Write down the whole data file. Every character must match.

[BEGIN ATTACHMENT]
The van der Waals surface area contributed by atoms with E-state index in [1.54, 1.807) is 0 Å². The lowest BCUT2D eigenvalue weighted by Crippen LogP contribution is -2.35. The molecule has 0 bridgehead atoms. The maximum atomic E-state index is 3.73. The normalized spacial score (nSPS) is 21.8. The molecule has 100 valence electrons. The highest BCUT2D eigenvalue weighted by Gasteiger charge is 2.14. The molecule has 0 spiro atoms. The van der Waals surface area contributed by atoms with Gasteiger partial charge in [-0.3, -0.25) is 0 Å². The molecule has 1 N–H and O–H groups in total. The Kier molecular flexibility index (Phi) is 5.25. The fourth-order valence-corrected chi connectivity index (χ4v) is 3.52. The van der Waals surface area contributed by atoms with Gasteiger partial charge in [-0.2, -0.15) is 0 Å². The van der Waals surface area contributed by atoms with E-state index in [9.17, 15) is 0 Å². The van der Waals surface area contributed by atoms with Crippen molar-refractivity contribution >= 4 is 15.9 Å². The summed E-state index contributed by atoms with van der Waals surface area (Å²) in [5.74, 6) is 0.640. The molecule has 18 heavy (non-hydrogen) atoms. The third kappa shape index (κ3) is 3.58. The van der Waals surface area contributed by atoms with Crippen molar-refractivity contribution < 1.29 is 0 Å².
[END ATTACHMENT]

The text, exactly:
The van der Waals surface area contributed by atoms with E-state index in [1.54, 1.807) is 0 Å². The lowest BCUT2D eigenvalue weighted by Crippen LogP contribution is -2.35. The molecule has 0 bridgehead atoms. The maximum atomic E-state index is 3.73. The normalized spacial score (nSPS) is 21.8. The molecule has 100 valence electrons. The highest BCUT2D eigenvalue weighted by Gasteiger charge is 2.14. The molecule has 0 spiro atoms. The van der Waals surface area contributed by atoms with Gasteiger partial charge in [-0.3, -0.25) is 0 Å². The molecule has 1 N–H and O–H groups in total. The Kier molecular flexibility index (Phi) is 5.25. The fourth-order valence-corrected chi connectivity index (χ4v) is 3.52. The van der Waals surface area contributed by atoms with Gasteiger partial charge in [-0.2, -0.15) is 0 Å². The van der Waals surface area contributed by atoms with E-state index in [9.17, 15) is 0 Å². The van der Waals surface area contributed by atoms with Crippen molar-refractivity contribution >= 4 is 15.9 Å². The summed E-state index contributed by atoms with van der Waals surface area (Å²) in [5.74, 6) is 0.640. The molecule has 18 heavy (non-hydrogen) atoms. The third kappa shape index (κ3) is 3.58. The van der Waals surface area contributed by atoms with Crippen molar-refractivity contribution < 1.29 is 0 Å².